The latest cover from The Economist cover says it all: There’s a standoff between US shale and OPEC — and it’s driving the oil market.
Last week, the long-term oil powerhouse OPEC voted not to cut oil production, which caused oil prices to tank even further.
While the sluggish global economy is partially to blame for the dropping oil prices, there’s a bigger story here.
Following the shale revolution, the US is now a competitor in the oil market. US oil production has signifcantly increased over the last few years.
Additionally, the US is on its way to energy independence: Americans are increasingly consuming oil that was produced in the US (meaning they don’t need to import it).
As a result, some believe that OPEC’s recent decision might be viewed as a deliberate strategy to fight off the competition from the US shale oil industry — and to maintain its share of the US market. Prices below $US100/bbl hurt some of the higher cost US shale producers.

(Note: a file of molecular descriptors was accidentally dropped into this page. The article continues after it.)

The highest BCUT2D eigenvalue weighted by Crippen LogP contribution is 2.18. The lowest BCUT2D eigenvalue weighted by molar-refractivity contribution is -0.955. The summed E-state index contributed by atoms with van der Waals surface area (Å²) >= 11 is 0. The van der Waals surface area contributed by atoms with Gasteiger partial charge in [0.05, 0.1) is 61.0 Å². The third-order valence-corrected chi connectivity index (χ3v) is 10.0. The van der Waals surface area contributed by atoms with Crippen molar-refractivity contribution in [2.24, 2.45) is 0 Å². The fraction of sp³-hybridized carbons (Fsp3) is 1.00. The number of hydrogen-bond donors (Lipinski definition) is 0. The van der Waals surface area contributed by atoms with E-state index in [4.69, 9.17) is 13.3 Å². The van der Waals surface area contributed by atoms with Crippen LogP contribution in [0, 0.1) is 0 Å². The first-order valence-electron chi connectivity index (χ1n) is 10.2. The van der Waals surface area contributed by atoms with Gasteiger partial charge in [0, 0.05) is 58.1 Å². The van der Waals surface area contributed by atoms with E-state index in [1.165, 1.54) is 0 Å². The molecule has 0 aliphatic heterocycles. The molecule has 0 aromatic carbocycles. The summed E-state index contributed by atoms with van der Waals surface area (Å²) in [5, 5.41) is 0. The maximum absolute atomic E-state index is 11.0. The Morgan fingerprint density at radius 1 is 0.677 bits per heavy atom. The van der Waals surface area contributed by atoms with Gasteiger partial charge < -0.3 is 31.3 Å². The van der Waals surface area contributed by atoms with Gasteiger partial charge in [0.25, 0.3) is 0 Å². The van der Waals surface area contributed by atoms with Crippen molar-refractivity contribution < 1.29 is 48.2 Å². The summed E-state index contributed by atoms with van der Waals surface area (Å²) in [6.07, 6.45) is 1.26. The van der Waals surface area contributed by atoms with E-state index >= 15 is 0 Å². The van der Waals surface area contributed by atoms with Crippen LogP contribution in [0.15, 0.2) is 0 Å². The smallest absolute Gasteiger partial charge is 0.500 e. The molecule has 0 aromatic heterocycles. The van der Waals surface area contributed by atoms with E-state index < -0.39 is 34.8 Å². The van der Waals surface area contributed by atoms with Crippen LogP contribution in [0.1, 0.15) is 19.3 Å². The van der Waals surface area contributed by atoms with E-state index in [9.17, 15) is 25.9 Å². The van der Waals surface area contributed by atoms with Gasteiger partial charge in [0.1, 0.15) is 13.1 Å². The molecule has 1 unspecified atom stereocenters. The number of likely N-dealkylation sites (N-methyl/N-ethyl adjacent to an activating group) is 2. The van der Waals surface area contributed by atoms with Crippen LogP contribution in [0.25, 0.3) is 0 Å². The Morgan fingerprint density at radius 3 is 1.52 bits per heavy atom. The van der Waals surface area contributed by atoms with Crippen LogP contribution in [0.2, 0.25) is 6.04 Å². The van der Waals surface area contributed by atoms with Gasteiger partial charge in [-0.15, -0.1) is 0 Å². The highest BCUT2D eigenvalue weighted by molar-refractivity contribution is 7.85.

Additionally, OPEC’s decision suggests that the group isn’t as dominant of a player in the oil market as it used to be following the surge in US oil production, according to a Goldman Sachs research note.
“For now, my conclusion is that the US oil industry intends to play the Saudis’ game of chicken,” wrote Ed Yardeni on Wednesday.
“The contest between the shalemen and the sheikhs has tipped the world from a shortage of oil to a surplus,” writes The Economist. “Even if the 3m extra b/d that the United States now pumps out is a tiny fraction of the 90m the world consumes, America’s shale is a genuine rival to Saudi Arabia as the world’s marginal producer. “
In other words, it’s US shale versus OPEC. And things aren’t looking like they’re going to calm down any time soon.